The Mysterious “White Lady” of Halloween (How Goddesses Get Downgraded to Witches)

The real ghostly spirit of Holloween is the mysterious yet ubiquitus “White Lady” of lore. She floats through various Celtic cultural tales of Samhain and Halloween as a shapeshifter who hovers over the surface of the water or lies in wait in apple orhcards. She’s a faery, a protector, a victim, a seductress, and sometimes even a kidnapper. She “makes appearances” like the Virgin Mary – when most needed and least expected. Who is she? What is she trying to tell us?

In the British Isles she was known as Lady Gwyn (or Wen), who in some stories was a harmless lost soul, while in others she was a headless evil conjurer, who was always accompanied by the devil in the form of a black sow. In South Wales men and boys dressed as her in sheepskin, ragged clothes, and masks, and sang to summon her from the apple orchards where she hid with her pigs. In Scottland, during the Sawain hunt, when the faery mounds were opened and spirits traversed the thin veil between the worlds, she was seen floating among the hunted woodland spirits and the souls of unbaptized children. The Irish White Lady of Kinsale was a mourning bride who wandered through the fort where her husband died and is visible only by children. She can sometimes be seen standing over their cradles. Sir Walter Scott immortalized The White Lady of Avener as the spirit who consoled and guarded his young heroine in The Monestary.  

The White Lady of Avener

These are but a few of the circumstances within which the White Lady submerges from Halloween lore and haunts our imaginations. But when we survey the patterns within these accounts, some interesting revelations come to light: In the first place, her role and character is wildly ambivalent. This is not surprising, because as the Spirit of Halloween, she embodies the uncanny joining together of the stark opposites of life that are most evident at this time of year – the shift from fruitfulness and harvest to the dark, barren, death of winter. In all, she sybmolizes the rising of our most brilliant “aha” realizations and our greatest fears from the depths of our consciousness. What we have repressed, she squarely confronts us with, when she subtly and suddenly “appears.”

The roots of La Llorona of Mexican legend, who drowns her own children, then wanders over the water at night repenting and waiting for them, are easy to see within the ancient Celtic myths of the White Lady. She is the dreadful mother, who “brought you into this world and can take you out again.” She is the truth about life that must be faced – that we are the children born from the waters of her womb, the apple blossoms that delight the orchards, the harvest that is ripened and plucked, before she eventually takes our rotted bodies back into herself.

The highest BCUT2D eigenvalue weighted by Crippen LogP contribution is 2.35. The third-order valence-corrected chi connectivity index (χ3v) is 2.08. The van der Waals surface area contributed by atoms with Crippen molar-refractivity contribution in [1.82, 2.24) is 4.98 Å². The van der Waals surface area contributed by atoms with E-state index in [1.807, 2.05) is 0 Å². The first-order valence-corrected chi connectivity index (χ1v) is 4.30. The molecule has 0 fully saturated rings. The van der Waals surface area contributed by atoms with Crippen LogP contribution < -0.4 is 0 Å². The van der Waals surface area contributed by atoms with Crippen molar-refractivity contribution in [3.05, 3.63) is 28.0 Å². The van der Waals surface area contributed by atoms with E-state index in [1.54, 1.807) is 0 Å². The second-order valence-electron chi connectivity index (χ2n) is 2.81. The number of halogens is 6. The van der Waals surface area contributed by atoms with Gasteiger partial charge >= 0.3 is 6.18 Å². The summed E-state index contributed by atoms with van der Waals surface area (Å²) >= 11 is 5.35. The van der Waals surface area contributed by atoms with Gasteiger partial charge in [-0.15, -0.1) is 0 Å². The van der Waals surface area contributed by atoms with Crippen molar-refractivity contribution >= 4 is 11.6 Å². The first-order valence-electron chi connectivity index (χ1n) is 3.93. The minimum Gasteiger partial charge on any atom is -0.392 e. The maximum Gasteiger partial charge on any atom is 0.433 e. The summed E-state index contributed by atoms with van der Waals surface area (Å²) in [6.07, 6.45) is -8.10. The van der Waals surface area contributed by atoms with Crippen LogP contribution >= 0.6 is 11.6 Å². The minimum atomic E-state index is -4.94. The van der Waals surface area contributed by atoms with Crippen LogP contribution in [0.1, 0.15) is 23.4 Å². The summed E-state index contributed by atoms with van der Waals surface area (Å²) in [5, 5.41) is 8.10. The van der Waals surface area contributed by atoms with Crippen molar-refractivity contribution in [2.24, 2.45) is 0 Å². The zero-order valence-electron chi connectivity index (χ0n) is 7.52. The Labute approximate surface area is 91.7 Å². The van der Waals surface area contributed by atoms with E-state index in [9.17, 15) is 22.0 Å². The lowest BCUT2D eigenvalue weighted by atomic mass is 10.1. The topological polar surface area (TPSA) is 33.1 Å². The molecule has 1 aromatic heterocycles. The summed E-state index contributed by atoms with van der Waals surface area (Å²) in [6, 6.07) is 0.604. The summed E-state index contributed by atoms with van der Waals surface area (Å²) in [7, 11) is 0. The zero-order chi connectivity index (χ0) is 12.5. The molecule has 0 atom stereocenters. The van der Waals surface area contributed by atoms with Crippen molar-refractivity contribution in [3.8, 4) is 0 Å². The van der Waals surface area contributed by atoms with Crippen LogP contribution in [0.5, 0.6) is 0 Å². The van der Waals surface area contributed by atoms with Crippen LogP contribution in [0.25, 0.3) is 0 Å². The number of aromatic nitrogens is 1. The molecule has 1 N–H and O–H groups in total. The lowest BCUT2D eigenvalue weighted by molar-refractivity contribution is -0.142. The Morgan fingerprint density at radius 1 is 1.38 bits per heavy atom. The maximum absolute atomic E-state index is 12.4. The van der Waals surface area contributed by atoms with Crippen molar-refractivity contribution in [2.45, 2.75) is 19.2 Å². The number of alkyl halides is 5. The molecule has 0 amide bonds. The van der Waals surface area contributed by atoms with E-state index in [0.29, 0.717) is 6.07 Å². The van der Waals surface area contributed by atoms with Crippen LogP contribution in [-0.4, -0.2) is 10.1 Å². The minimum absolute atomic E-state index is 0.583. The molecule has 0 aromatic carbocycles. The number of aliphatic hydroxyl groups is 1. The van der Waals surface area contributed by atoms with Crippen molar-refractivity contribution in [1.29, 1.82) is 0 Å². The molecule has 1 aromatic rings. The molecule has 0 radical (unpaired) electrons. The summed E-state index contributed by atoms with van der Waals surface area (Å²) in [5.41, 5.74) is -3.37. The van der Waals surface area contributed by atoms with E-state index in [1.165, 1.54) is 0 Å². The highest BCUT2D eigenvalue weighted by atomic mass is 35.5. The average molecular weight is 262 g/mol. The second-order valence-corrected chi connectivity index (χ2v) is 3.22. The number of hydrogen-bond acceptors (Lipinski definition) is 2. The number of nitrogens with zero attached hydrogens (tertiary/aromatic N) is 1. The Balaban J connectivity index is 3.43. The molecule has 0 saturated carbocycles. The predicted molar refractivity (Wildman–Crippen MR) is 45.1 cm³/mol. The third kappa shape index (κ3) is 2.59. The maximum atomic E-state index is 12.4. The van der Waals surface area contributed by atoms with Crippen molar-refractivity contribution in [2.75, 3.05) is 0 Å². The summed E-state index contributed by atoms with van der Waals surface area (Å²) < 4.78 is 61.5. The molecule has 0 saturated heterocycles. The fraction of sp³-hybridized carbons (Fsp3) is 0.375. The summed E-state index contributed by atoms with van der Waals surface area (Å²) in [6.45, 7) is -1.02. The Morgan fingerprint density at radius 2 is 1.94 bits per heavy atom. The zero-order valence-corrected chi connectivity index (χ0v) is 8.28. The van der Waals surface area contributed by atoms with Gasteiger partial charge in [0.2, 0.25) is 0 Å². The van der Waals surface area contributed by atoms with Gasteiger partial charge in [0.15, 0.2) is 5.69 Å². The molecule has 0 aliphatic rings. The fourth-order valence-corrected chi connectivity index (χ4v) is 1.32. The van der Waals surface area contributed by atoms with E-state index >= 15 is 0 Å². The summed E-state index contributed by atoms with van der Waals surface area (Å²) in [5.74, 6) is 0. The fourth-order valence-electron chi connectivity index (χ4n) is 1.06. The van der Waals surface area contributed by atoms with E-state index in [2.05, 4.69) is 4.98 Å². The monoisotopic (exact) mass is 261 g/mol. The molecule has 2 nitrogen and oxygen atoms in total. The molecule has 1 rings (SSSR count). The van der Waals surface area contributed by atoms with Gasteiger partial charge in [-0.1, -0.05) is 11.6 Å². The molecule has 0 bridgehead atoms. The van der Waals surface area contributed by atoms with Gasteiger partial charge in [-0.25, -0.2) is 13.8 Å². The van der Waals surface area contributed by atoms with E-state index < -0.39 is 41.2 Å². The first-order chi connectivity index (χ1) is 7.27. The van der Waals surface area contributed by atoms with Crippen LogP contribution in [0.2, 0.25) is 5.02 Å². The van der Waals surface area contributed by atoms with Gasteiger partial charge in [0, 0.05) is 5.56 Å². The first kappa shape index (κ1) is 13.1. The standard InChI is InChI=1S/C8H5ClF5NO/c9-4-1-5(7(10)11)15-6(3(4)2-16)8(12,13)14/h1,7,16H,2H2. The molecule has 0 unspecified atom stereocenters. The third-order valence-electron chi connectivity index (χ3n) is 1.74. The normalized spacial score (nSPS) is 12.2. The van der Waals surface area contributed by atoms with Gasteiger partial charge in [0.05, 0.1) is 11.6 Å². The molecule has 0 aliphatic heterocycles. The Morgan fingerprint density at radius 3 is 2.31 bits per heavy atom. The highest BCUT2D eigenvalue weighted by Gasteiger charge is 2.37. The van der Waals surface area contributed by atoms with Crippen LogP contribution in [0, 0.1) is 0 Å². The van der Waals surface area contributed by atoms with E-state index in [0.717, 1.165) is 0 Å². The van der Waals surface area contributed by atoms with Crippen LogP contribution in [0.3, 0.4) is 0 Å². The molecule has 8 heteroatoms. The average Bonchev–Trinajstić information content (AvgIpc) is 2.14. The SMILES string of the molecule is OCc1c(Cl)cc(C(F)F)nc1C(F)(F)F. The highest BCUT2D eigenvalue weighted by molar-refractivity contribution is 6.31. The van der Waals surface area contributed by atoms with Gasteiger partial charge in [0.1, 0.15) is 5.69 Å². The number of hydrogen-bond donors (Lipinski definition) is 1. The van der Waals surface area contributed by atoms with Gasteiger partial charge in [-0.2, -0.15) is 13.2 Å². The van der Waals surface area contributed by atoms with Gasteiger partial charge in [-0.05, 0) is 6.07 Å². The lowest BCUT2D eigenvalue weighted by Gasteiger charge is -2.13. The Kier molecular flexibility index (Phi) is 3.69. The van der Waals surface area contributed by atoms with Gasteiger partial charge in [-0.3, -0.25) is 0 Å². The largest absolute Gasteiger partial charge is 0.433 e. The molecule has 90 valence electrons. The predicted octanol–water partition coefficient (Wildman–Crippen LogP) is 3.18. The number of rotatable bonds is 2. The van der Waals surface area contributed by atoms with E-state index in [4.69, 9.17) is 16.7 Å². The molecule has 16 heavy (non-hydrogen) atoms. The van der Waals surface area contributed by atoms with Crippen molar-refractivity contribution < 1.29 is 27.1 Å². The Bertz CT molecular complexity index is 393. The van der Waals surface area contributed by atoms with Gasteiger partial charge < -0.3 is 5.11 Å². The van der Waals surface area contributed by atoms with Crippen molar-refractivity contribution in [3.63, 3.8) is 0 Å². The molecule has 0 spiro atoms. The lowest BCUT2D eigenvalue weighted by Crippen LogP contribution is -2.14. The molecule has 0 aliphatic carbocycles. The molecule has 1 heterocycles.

La Llorona


Though she provides fruitfullness in her flowery aspects, she is also Lilith from rabbinical literature, who seduces men and abducts children. She is Pamona, the Greek Goddess of abundance, who carries a bounty of fruits and flowers. The White Lady is Hekate, the Greek Goddes psychopomp who stands at the crossroads and guides us through the transitions of life. She is Cerridwen, the Welch Goddess of the cauldron, of cronedom, motherhood, poetry, and rebirth.

The White Lady became “nameless” within the patriarchal lore that superceded the ancient Goddess traditions of these lands. Her powers were diminished and demonized, as we see her becoming more and more wretched, wicked, and “witchy” as these stories progress.

However, her life regerenative characteristics cannot be denied. Nor can the fact that she will always continue to “make appearances” from the depths of our consciousness as we continue to grapple with the realities of life – especially on nights like Halloween, when the veil between life and death is so thin, we can pass right through it.


Please join me on Wednesday evening, October 30, at 7:00 p.m. for a Webinar meeting to  celebrate the traditional women’s arts as they have been practiced at this auspicious time of year. I will share a presentation of the history of women’s sacred Samhain/Halloween arts and rituals, then we will have fun practicing them together. More Infomation:


Kelley, A.M. R. E. (1919) The Book of Hallowe’en: The Origin and History of Halloween. Columbia: Ruth Edna Kelley.

Koltov, B.B. (1986) The Book of Lilith. York Beach, ME: Nicolas-Hays, Inc,

Llewellyn Classic (2019) Samhain, Woodbury, MN: Llewellyn Publications.

Von Rudloff, R. (1999) Hekate in Ancient Greek Religion. Victoria B.C.: Horned Owl Publishing.


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